# How Many Miles?

• April 12th 2009, 05:33 AM
magentarita
How Many Miles?
On a trip, Powell travelled 40 mph for the first third of the distance and 50 mph for the remainder of the distance. If the whole trip took 4 hours and 20 minutes, how many miles did he travel?

I understand that in this question, we are searching for distance not rate or time.

I know that we need to use D = rt.

I need help setting up the equation for this distance question.
• April 12th 2009, 05:54 AM
Mush
Quote:

Originally Posted by magentarita
On a trip, Powell travelled 40 mph for the first third of the distance and 50 mph for the remainder of the distance. If the whole trip took 4 hours and 20 minutes, how many miles did he travel?

I understand that in this question, we are searching for distance not rate or time.

I know that we need to use D = rt.

I need help setting up the equation for this distance question.

Well, 4 hours and 20 minutes can be written as 4.33 hours. So $t = 4.33 hours$

Hence:

$D = r_1 \frac{1}{3} t + r_2 \frac{2}{3} t$
• April 12th 2009, 07:37 AM
stapel
Quote:

Originally Posted by magentarita
On a trip, Powell travelled 40 mph for the first third of the distance and 50 mph for the remainder of the distance. If the whole trip took 4 hours and 20 minutes, how many miles did he travel?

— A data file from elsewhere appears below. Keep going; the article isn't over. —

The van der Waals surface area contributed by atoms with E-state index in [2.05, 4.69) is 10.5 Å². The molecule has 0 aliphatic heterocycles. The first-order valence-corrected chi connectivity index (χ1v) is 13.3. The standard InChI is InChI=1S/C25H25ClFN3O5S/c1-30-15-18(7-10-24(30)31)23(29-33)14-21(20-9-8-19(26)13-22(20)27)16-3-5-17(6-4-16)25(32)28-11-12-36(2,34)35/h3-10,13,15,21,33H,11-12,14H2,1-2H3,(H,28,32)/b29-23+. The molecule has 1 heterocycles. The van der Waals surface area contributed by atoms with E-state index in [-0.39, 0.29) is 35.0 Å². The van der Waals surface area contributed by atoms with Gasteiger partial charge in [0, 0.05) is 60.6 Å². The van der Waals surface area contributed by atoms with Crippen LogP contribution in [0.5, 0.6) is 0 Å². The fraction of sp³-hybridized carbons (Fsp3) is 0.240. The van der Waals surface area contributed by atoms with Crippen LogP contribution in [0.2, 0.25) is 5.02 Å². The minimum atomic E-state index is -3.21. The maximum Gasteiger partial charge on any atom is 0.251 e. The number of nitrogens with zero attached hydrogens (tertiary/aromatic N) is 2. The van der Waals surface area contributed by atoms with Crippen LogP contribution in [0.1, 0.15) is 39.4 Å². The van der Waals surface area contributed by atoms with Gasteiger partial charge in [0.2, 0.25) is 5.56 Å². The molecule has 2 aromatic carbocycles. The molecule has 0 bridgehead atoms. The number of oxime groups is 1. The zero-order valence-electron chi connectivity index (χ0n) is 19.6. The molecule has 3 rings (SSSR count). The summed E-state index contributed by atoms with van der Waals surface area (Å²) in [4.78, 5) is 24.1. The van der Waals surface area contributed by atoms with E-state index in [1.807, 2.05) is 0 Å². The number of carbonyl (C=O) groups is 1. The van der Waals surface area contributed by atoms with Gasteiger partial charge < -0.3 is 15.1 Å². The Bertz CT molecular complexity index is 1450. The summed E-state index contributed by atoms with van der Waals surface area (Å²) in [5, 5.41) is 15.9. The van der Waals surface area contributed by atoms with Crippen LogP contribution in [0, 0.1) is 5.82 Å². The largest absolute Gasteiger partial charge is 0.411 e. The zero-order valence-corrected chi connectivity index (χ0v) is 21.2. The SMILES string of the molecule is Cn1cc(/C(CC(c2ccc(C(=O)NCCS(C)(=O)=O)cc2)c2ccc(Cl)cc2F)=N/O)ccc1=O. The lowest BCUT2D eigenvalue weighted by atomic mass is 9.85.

I need help setting up the equation for this distance question.

To learn the basic methodology for this sort of exercise, try here. (Wink)

Once you've learned the background material, look this over:

. . .first part:
. . . . .distance: d/3
. . . . .rate: 40
. . . . .time: (d/3)/40 = d/120

. . .last part:
. . . . .distance: (2/3)d
. . . . .rate: 50
. . . . .time: [(2/3)d]/50 = d/75

Since the total distance is "d", then the distances covered during each of the two parts add up to "d".

Create the equation, and solve. :D
• April 12th 2009, 11:34 AM
magentarita
I have...
Quote:

Originally Posted by Mush
Well, 4 hours and 20 minutes can be written as 4.33 hours. So $t = 4.33 hours$

Hence:

$D = r_1 \frac{1}{3} t + r_2 \frac{2}{3} t$

I have played with distance questions in terms of seeking for the rate and/or time but never with questions where the actual distance is missing. I am not talking about "Jerry drove 50 miles at 55 miles per hour. Find the distance." That is too simple. The question concerning Powell is tricky because of the wording. Do you agree?
• April 12th 2009, 11:37 AM
magentarita
I did...
Quote:

Originally Posted by stapel
To learn the basic methodology for this sort of exercise, try here. (Wink)

Once you've learned the background material, look this over:

. . .first part:
. . . . .distance: d/3
. . . . .rate: 40
. . . . .time: (d/3)/40 = d/120

. . .last part:
. . . . .distance: (2/3)d
. . . . .rate: 50
. . . . .time: [(2/3)d]/50 = d/75

Since the total distance is "d", then the distances covered during each of the two parts add up to "d".

Create the equation, and solve. :D

I did the same thing with the exception that I placed 120 for d/120 in the numerator and 75 for d/75 in the numerator. I can now add up the two and find my answer.